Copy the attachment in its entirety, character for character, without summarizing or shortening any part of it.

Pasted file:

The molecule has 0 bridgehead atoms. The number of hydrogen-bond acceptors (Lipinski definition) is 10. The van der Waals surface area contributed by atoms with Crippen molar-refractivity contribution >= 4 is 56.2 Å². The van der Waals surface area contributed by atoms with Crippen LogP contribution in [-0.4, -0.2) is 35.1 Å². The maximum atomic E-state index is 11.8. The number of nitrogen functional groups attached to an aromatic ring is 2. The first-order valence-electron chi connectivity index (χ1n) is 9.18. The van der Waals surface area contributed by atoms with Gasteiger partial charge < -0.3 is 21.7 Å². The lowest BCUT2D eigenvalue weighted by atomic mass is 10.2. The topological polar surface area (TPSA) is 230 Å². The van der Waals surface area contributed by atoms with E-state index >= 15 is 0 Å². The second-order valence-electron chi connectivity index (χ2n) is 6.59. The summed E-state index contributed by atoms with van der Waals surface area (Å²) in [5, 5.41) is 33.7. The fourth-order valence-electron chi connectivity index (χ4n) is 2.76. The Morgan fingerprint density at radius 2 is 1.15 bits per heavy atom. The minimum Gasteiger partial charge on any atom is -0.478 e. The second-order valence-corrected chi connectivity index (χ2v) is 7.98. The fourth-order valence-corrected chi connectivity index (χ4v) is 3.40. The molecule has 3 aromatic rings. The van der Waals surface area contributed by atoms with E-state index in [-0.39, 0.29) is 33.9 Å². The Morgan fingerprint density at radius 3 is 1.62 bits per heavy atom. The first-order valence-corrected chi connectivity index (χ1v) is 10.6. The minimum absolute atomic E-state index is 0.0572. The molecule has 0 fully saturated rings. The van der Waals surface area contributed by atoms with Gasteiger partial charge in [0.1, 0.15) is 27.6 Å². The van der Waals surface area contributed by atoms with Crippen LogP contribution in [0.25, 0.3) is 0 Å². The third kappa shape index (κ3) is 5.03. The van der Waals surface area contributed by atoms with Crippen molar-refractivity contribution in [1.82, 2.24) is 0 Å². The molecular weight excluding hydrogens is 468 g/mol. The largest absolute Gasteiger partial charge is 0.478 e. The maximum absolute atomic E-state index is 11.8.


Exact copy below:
The molecule has 0 bridgehead atoms. The number of hydrogen-bond acceptors (Lipinski definition) is 10. The van der Waals surface area contributed by atoms with Crippen molar-refractivity contribution >= 4 is 56.2 Å². The van der Waals surface area contributed by atoms with Crippen LogP contribution in [-0.4, -0.2) is 35.1 Å². The maximum atomic E-state index is 11.8. The number of nitrogen functional groups attached to an aromatic ring is 2. The first-order valence-electron chi connectivity index (χ1n) is 9.18. The van der Waals surface area contributed by atoms with Gasteiger partial charge < -0.3 is 21.7 Å². The lowest BCUT2D eigenvalue weighted by atomic mass is 10.2. The topological polar surface area (TPSA) is 230 Å². The van der Waals surface area contributed by atoms with E-state index >= 15 is 0 Å². The second-order valence-electron chi connectivity index (χ2n) is 6.59. The summed E-state index contributed by atoms with van der Waals surface area (Å²) in [5, 5.41) is 33.7. The fourth-order valence-electron chi connectivity index (χ4n) is 2.76. The Morgan fingerprint density at radius 2 is 1.15 bits per heavy atom. The minimum Gasteiger partial charge on any atom is -0.478 e. The second-order valence-corrected chi connectivity index (χ2v) is 7.98. The fourth-order valence-corrected chi connectivity index (χ4v) is 3.40. The molecule has 3 aromatic rings. The van der Waals surface area contributed by atoms with E-state index in [-0.39, 0.29) is 33.9 Å². The Morgan fingerprint density at radius 3 is 1.62 bits per heavy atom. The first-order valence-corrected chi connectivity index (χ1v) is 10.6. The minimum absolute atomic E-state index is 0.0572. The molecule has 0 fully saturated rings. The van der Waals surface area contributed by atoms with Gasteiger partial charge in [0.1, 0.15) is 27.6 Å². The van der Waals surface area contributed by atoms with Crippen LogP contribution in [0.25, 0.3) is 0 Å². The third kappa shape index (κ3) is 5.03. The van der Waals surface area contributed by atoms with Crippen molar-refractivity contribution in [1.82, 2.24) is 0 Å². The molecular weight excluding hydrogens is 468 g/mol. The largest absolute Gasteiger partial charge is 0.478 e. The maximum absolute atomic E-state index is 11.8.